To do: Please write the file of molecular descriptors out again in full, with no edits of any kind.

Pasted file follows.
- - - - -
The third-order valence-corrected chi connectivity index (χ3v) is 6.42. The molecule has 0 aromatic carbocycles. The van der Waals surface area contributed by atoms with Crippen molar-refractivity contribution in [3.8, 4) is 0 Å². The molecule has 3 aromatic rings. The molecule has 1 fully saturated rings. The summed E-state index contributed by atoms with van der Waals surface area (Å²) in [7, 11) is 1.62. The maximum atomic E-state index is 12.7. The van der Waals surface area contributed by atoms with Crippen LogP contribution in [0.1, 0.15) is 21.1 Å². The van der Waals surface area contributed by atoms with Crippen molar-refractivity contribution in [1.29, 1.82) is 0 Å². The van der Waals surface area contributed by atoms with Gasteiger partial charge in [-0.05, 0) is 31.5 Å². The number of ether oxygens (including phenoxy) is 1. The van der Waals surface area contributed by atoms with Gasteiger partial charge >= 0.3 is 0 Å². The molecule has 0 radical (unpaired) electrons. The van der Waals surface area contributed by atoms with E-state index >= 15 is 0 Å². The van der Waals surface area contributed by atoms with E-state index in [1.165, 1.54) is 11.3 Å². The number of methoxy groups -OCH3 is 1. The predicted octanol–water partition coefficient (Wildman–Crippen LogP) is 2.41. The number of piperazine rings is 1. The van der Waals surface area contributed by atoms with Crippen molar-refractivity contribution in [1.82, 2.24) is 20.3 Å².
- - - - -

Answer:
The third-order valence-corrected chi connectivity index (χ3v) is 6.42. The molecule has 0 aromatic carbocycles. The van der Waals surface area contributed by atoms with Crippen molar-refractivity contribution in [3.8, 4) is 0 Å². The molecule has 3 aromatic rings. The molecule has 1 fully saturated rings. The summed E-state index contributed by atoms with van der Waals surface area (Å²) in [7, 11) is 1.62. The maximum atomic E-state index is 12.7. The van der Waals surface area contributed by atoms with Crippen LogP contribution in [0.1, 0.15) is 21.1 Å². The van der Waals surface area contributed by atoms with Crippen molar-refractivity contribution in [1.29, 1.82) is 0 Å². The van der Waals surface area contributed by atoms with Gasteiger partial charge in [-0.05, 0) is 31.5 Å². The number of ether oxygens (including phenoxy) is 1. The van der Waals surface area contributed by atoms with Gasteiger partial charge >= 0.3 is 0 Å². The molecule has 0 radical (unpaired) electrons. The van der Waals surface area contributed by atoms with E-state index >= 15 is 0 Å². The van der Waals surface area contributed by atoms with E-state index in [1.165, 1.54) is 11.3 Å². The number of methoxy groups -OCH3 is 1. The predicted octanol–water partition coefficient (Wildman–Crippen LogP) is 2.41. The number of piperazine rings is 1. The van der Waals surface area contributed by atoms with Crippen molar-refractivity contribution in [1.82, 2.24) is 20.3 Å².